Comprehension, quite simply, indicates a person’s ability to understand something. Simply by existing, humans are constantly receiving input and information, analyzing it, and (hopefully) making sense of it. Something that is done so automatically and continuously should be easy, right? Not always. Herein lies the issue, especially when it comes to the middle school child—adolescents often think that they know everything, and/or, they completely disregard anything that confuses them. The “if I ignore it, it will cease to exist” mentality unfortunately only works to create more confusion. This is why self-checking for comprehension is a necessary skill for middle schoolers to learn to employ.
Trust me, comprehension will be assessed at great lengths throughout middle and high school. Between the standardized testing, regular assignments, and lengthy book reports, formative comprehension checks will become a routine as students make their way through their schooling. In order for students to recognize whether they have comprehended something or not, it is important for them to begin to actively question themselves as a learner. But what does this look like? Here are a few strategies that middle schoolers should employ to check for their own comprehension.
Can I summarize that reading? A summary should consist of the key points, major details, and take-aways from the entire reading as a whole. If a middle schooler is not able to adequately present a holistic view of the key moments from a text, he or she has not fully comprehended it.
Did I understand all of the vocabulary that I encountered? This question goes back to the issue of disregarding information that is confusing. When stumbling through a reading where vocabulary presents an issue with comprehension, students’ typical reaction is to plow through, ignoring the terms or phrases that they do not understand. This is an obvious sign that the middle schooler is not fully comprehending the text. As annoying as they may find this to be, middle schoolers should get in the habit of searching and defining unfamiliar words as they read or work.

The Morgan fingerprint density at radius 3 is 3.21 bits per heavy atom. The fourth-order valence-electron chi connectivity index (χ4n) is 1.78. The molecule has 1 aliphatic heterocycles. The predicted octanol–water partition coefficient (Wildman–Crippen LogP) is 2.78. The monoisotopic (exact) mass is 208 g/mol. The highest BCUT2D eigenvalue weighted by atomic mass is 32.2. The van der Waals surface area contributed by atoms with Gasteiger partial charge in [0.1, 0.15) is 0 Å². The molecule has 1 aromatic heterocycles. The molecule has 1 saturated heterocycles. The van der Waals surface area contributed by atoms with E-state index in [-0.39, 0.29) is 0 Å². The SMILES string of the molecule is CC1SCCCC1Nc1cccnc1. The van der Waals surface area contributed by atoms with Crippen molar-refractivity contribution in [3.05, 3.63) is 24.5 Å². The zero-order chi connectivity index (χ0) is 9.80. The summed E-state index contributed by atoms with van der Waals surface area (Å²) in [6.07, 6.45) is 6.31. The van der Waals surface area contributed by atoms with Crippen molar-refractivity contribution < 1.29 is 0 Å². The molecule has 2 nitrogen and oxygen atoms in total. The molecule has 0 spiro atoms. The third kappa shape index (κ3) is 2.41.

Can I comment, question, or critique anything from this reading? Again, this practice is often met with moans and groans. “As if reading the text is not difficult enough, they now want me to analyze it?!” Yes. If a middle schooler does not have anything to add or consider after finishing a text, then their comprehension is questionable. Highlighting and taking margin notes will help when it comes to critiquing the text. Be sure that your middle schooler knows why he or she highlighted a certain section. Again, if they are able to pinpoint key moments or question the text, chances are the comprehension piece is intact.
Was my focus on the text the whole time? This question is one that even adults struggle to answer on occasion. If readers arrive at the bottom of the page only to discover that they were thinking about what to eat for dinner, then the focus was disrupted. Without focusing on the text, there is no way to fully comprehend its meaning.
Try implementing one or more of these strategies the next time your middle schooler completes a reading assignment. You may both be surprised to see how a few extra minutes of reflection can greatly enhance comprehension!